Israel Mahay reads Alaska’s glacial rivers like other folks read books. He regularly powers a 19-ton jet boat through 16 inches of water, exploring remote gorges and Class V rapids. That takes nerve, and a rare skill for observing subtle shifts in ever-changing wild rivers.
Israel has been on the water since at least age three. His dad brought home a new boat for the family business and Israel was convinced it was his birthday present. Now he owns the whole company.
Any day out on the river is a gift for Israel, one full of promise and surprises.
Q. What makes Alaska special for you?
I feel extraordinarily connected to Alaska. Driving up the river is my happy place. That’s my element. I can feel it in my heart. It brings a very deep emotion out of me.
Q. What are your favorite places and/or experiences in Alaska? What do you remember most about them? What have you learned from them?
My favorite place is Devil’s Canyon Gorge. It’s an incredibly powerful, raw, untamed spot. It feels like you shouldn’t even be able to go there, but you can. It gets me every single time.
Another place would be the glaciers up in the Sheldon Amphitheatre. When you’re there, it’s almost spiritual. It just feels mind-blowing.
Q. Tell us a favorite story from an Alaska trip.
I was going up the Chulitna Gorge with about 45 people in the boat. On the way, everyone helps look for wildlife along the shoreline, like moose or bear.
We were in a section with steep cliffs on either side, when someone yelled, “Wolf!”
It would be pretty rare to see a wolf, especially along the cliffs. I came off the throttle and backed up. There he was, about 10 or 15 feet up, stuck on a little ledge.
But he had a collar.
It wasn’t a wolf. It was a dog, and he was in trouble. I could tell he was lost and needed our help. I saw it as a team effort, so got on the mic and asked the passengers for ideas on what we should do.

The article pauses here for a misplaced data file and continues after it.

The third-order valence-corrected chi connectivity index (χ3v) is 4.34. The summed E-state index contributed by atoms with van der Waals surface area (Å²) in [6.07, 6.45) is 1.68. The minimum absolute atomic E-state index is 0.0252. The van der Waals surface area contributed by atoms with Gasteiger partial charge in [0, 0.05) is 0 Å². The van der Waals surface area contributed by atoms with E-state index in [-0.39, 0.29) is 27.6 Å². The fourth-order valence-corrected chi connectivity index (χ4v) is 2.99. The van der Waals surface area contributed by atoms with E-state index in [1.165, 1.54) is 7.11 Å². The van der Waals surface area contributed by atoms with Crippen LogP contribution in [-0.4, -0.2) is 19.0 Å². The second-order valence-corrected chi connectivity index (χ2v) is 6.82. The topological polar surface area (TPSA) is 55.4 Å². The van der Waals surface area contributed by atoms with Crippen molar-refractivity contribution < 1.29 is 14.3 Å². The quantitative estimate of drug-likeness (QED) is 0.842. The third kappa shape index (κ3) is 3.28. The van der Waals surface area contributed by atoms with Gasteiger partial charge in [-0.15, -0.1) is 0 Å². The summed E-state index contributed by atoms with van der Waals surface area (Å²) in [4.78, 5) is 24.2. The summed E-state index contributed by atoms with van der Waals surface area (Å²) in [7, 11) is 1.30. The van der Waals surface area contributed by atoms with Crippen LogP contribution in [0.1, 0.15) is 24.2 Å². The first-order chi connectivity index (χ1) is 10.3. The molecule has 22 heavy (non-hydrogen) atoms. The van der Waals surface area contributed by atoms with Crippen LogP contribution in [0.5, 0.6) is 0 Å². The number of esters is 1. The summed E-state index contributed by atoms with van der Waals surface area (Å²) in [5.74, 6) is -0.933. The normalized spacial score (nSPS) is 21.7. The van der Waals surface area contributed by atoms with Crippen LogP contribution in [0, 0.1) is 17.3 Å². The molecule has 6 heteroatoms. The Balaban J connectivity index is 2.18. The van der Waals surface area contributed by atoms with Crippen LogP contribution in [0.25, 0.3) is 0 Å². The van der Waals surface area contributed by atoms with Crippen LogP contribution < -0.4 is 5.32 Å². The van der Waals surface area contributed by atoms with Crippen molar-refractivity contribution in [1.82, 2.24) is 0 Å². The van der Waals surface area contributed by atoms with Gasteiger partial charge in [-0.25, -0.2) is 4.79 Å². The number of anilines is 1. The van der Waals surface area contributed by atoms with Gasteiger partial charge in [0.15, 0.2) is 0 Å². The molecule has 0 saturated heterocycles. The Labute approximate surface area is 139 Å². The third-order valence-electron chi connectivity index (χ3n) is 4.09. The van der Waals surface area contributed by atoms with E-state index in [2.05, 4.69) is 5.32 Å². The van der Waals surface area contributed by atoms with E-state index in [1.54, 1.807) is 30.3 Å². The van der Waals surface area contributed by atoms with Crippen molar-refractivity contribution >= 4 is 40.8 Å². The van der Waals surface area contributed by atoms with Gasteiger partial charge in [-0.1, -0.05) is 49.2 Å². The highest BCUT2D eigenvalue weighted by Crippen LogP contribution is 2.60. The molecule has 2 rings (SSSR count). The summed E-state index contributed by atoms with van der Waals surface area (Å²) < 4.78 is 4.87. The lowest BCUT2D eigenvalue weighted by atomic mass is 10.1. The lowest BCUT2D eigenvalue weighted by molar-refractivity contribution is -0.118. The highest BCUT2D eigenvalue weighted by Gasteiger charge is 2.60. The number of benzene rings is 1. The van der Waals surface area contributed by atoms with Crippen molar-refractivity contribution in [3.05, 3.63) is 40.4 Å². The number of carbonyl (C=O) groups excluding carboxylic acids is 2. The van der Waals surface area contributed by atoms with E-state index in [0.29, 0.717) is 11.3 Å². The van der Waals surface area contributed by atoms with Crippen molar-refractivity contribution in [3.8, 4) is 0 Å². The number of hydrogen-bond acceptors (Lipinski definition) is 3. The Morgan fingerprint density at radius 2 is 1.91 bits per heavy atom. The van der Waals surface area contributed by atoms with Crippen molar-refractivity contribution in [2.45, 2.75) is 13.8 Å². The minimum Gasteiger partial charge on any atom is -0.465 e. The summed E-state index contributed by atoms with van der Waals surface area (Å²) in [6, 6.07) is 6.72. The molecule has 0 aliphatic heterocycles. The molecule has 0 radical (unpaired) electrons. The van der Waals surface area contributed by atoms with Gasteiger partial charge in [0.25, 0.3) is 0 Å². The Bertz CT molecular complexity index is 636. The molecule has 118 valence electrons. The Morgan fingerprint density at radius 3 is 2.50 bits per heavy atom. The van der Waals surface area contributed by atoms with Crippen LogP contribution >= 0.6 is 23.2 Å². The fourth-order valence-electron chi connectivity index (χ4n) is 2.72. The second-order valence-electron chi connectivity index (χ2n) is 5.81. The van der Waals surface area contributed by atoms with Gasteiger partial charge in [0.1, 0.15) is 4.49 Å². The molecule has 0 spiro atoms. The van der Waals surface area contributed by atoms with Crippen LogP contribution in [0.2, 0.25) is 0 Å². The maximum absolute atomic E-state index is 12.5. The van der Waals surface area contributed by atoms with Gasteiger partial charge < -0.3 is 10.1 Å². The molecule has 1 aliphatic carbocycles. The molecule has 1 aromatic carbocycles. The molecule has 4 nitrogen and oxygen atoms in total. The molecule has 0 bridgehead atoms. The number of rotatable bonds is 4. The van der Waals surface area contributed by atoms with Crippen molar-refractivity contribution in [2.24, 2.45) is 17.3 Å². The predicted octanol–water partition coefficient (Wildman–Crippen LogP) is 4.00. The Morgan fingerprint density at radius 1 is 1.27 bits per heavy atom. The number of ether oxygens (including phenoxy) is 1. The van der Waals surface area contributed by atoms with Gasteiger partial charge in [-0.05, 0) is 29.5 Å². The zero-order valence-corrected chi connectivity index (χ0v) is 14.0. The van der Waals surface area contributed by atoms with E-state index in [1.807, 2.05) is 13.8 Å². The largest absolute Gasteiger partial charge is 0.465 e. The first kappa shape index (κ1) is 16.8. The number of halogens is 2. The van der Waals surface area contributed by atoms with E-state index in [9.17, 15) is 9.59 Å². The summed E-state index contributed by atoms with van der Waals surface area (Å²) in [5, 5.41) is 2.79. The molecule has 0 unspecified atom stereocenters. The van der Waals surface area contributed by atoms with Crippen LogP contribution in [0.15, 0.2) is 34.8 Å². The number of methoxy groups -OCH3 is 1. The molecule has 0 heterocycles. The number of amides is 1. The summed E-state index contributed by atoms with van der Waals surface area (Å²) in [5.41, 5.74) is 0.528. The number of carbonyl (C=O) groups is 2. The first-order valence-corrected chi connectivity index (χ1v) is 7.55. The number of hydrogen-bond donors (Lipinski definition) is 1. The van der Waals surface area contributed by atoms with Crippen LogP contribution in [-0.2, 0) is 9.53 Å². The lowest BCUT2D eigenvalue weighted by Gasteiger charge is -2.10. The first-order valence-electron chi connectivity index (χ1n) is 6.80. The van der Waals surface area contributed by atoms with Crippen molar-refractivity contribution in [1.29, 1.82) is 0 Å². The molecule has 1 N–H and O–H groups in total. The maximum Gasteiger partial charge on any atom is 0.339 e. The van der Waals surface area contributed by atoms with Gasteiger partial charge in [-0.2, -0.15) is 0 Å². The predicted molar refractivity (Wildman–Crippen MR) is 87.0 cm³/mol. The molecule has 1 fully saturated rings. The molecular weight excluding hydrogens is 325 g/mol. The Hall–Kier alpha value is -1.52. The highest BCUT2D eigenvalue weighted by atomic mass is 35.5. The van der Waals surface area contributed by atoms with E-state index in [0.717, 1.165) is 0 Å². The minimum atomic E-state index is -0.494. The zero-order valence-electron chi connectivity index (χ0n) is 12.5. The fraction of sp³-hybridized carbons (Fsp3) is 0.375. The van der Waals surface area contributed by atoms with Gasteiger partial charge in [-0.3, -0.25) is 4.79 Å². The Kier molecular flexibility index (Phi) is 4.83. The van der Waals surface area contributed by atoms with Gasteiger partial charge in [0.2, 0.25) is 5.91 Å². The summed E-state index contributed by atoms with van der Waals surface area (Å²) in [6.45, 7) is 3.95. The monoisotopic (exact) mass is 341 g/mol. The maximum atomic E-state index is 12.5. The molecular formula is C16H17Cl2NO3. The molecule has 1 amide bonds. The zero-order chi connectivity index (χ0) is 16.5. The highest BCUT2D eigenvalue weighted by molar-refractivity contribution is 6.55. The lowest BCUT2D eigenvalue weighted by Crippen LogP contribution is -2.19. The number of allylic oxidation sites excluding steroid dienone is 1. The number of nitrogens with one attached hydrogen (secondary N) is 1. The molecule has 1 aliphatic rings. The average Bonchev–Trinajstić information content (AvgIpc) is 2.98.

As soon as the dog saw we were human, his tail started wagging wildly. We offered him snacks and he jumped down into the boat and right into someone’s lap.
We all felt like heroes when we saw on his tag that he was deaf. His owner was overjoyed. He’d gone missing two weeks earlier about five miles from that spot.
I can’t express how awesome that experience was, with the entire boat working together. It was a really special moment.
Q. How does the Alaskan wilderness make you feel?
I love all wilderness. But in Alaska, it’s so vast and wild and undeveloped. It’s really one of the last places on the planet like this. I often ask passengers how many have been 30 miles from the closest road system. Very few have.
The river we run has never been dammed. The area has never been logged or mined. It’s like it was 500 years ago, when the Dena’ina came down in their birch bark canoes.
It’s not just the wild, but the emptiness. That’s what’s amazing about our state. When you get out there sometimes, you wonder, “How many people have actually ever walked back here?” It’s an extraordinary feeling.
Q. What inspired you to go into the Alaska tourism industry? What feeling or memory or change would you like your visitors to leave with?